Artificial intelligence (AI) has become a buzzword in popular culture and in business, a catchall for smart computers and machinery. Even just the term AI evokes a range of imagery, from Siri to Skynet. While AI isn’t synonymous with human-machine competition (Skynet notwithstanding), there have been notable examples of AI-enabled machines schooling humans in arenas as diverse as trivia to video games. While it may sting our collective ego to revisit past defeats, we can learn important lessons about the future of AI development by revisiting one of our first losses to machines — at chess.
Of course, these AI-enabled machines are not as “smart” as humans, even if they did beat us. In modern times, we still don’t have the capability to create “strong” AI, or a broad human-like intelligence capable of making detailed inferences and connections independently. All our current AI systems are “weak” or “narrow” AI, meaning they are focused on performing a specific task and rely on human interference to define learning and training parameters.
Don’t be fooled by the label — “weak” AI is still incredibly complex and agile. Everything from self-driving cars to Amazon’s recommended purchases can be classified as “weak” AI. Plus, it beat us at our own games, so it can’t be that weak! It is because of this strength that we benefit from looking back at this series of chess wins and losses during the nascent beginnings of modern-day AI.
Long before Watson was crushing the competition in Jeopardy!, a team at IBM was focused on winning the Fredkin Prize: $100,000 by Carnegie Mellon University to be awarded the first time a computer beat a world chess champion.
To do this, IBM set their sights on chess grandmaster and World Chess Champion from 1984-2005 Garry Kasparov, challenging him to three highly publicized and famous matches against IBM computers. Kasparov won the first two matches easily against IBM’s “Deep Thought” in 1989 and the first iteration of IBM’s “Deep Blue” in 1996. But in a shocking upset, he lost in the crucial tie-breaking game against an upgraded Deep Blue in 1997.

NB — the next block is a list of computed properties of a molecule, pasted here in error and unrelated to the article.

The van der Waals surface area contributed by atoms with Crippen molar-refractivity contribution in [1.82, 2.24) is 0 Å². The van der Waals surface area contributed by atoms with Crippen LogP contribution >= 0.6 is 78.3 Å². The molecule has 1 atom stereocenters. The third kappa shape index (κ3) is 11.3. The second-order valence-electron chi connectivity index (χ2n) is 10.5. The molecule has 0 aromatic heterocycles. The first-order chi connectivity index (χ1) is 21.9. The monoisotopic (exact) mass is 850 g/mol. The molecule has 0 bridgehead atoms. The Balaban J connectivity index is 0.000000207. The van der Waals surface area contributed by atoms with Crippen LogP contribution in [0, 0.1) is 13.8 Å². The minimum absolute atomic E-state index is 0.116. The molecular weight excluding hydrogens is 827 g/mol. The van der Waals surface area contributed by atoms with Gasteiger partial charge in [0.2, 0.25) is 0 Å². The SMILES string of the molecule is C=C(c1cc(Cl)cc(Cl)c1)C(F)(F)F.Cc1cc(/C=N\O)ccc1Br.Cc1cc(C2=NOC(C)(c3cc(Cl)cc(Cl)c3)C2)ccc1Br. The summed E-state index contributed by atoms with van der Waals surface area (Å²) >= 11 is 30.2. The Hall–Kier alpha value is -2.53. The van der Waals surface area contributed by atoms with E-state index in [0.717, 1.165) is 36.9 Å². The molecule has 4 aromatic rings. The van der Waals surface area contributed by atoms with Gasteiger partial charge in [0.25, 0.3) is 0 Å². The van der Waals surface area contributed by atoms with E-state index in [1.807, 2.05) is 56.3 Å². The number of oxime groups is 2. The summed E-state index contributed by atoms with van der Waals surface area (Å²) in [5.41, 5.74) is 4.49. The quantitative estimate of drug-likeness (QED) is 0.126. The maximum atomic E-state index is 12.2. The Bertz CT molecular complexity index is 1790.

AI is at its best when it’s supporting human decision-making — not replacing it.
During the match, Kasparov believed he was exploiting a known fact about computers at the time — they would not sacrifice a piece (i.e., exchange a piece of higher value for a better position). Yet surprisingly, Deep Blue sacrificed a knight, throwing Kasparov’s plan of attack into question. A visibly rattled Kasparov resigned after only 19 moves and historically lost the match.
Kasparov later learned that earlier on the day of the match, the team of chess grandmasters working with IBM programed this sacrificial move into Deep Blue’s “opening book” (a series of theoretically optimal and known moves to begin a game). The core of this “man vs. machine” story is really “man vs. man.” Deep Blue the machine would never make this sacrifice. Only after intervention from human “teachers” would it consider the martial compensation worth the sacrifice.
What Does This Mean for AI?
In that single knight sacrifice lies a key lesson about AI development: Systems are only as good as their training. The IBM team knew they had to beat a grandmaster at the top of his game and focused the Deep Blue’s training on countering him. Like all AI, the effectiveness of Deep Blue’s model was heavily dependent on the engineers and developers.
This small anecdote also illuminates another important aspect of responsible AI development: always factor in the human loop. I have written in the past that AI is at its best when it’s supporting human decision-making — not replacing it. The algorithms that drive AI are incredibly powerful and complex but are missing fundamental human cognitive patterns that give us an edge. That’s why Deep Blue can beat Kasparov at chess, but only after a nudge in the right direction from its trainer. As AI continues to develop into more complex systems, we must ensure that humans play a regular role in the decision-making process.
When accepting the Fredkin Prize, one of Deep Blue’s principal designers Feng Hsu said: “Some people are apprehensive about what the future can bring. But it’s important to remember that a computer is a tool. The fact that a computer won is not bad.”
I agree with his sentiment, and I imagine the many people and businesses that rely on AI for greater security, efficiency and convenience would also agree. The simple fact that your smartphone could obliterate Deep Blue in any game is a testament to how far AI has advanced and integrated into our everyday lives.
As we continue to develop our AI capabilities, we must remember that it’s a deeply human endeavor. Modern machines are only as powerful as the human ingenuity behind them. It’s up to us to identify AI’s weaknesses, blind spots, and provide the guiding hand to achieve its full potential (and our own).
IBM is a sponsor of The New Stack.
Feature image via Pixabay.